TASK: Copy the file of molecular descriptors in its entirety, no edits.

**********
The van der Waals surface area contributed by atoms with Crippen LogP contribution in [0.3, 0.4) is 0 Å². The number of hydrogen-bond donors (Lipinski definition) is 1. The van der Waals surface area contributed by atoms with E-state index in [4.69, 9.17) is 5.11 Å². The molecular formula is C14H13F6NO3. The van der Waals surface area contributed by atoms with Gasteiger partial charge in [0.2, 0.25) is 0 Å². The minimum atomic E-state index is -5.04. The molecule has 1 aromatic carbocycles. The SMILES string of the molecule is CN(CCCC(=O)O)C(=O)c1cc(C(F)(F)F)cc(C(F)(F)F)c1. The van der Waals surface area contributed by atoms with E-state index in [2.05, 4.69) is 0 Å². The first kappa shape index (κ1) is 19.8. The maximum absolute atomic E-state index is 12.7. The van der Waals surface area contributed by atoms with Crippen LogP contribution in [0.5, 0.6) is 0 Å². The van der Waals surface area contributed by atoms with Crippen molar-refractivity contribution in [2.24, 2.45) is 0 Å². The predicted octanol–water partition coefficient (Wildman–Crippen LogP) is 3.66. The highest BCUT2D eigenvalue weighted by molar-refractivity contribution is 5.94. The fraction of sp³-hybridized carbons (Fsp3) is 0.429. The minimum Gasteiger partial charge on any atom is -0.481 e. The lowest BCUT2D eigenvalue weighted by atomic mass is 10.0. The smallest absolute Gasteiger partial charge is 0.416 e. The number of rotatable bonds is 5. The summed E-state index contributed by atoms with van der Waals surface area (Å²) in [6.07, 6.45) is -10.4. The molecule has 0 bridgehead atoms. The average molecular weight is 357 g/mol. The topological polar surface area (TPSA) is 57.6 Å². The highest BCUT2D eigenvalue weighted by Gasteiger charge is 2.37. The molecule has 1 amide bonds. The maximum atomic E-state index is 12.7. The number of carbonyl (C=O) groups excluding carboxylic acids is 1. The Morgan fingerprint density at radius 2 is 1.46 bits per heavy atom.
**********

The van der Waals surface area contributed by atoms with Crippen LogP contribution in [0.3, 0.4) is 0 Å². The number of hydrogen-bond donors (Lipinski definition) is 1. The van der Waals surface area contributed by atoms with E-state index in [4.69, 9.17) is 5.11 Å². The molecular formula is C14H13F6NO3. The van der Waals surface area contributed by atoms with Gasteiger partial charge in [0.2, 0.25) is 0 Å². The minimum atomic E-state index is -5.04. The molecule has 1 aromatic carbocycles. The SMILES string of the molecule is CN(CCCC(=O)O)C(=O)c1cc(C(F)(F)F)cc(C(F)(F)F)c1. The van der Waals surface area contributed by atoms with E-state index in [2.05, 4.69) is 0 Å². The first kappa shape index (κ1) is 19.8. The maximum absolute atomic E-state index is 12.7. The van der Waals surface area contributed by atoms with Crippen LogP contribution in [0.5, 0.6) is 0 Å². The van der Waals surface area contributed by atoms with Crippen molar-refractivity contribution in [2.24, 2.45) is 0 Å². The predicted octanol–water partition coefficient (Wildman–Crippen LogP) is 3.66. The highest BCUT2D eigenvalue weighted by molar-refractivity contribution is 5.94. The fraction of sp³-hybridized carbons (Fsp3) is 0.429. The minimum Gasteiger partial charge on any atom is -0.481 e. The lowest BCUT2D eigenvalue weighted by atomic mass is 10.0. The smallest absolute Gasteiger partial charge is 0.416 e. The number of rotatable bonds is 5. The summed E-state index contributed by atoms with van der Waals surface area (Å²) in [6.07, 6.45) is -10.4. The molecule has 0 bridgehead atoms. The average molecular weight is 357 g/mol. The topological polar surface area (TPSA) is 57.6 Å². The highest BCUT2D eigenvalue weighted by Gasteiger charge is 2.37. The molecule has 1 amide bonds. The maximum atomic E-state index is 12.7. The number of carbonyl (C=O) groups excluding carboxylic acids is 1. The Morgan fingerprint density at radius 2 is 1.46 bits per heavy atom.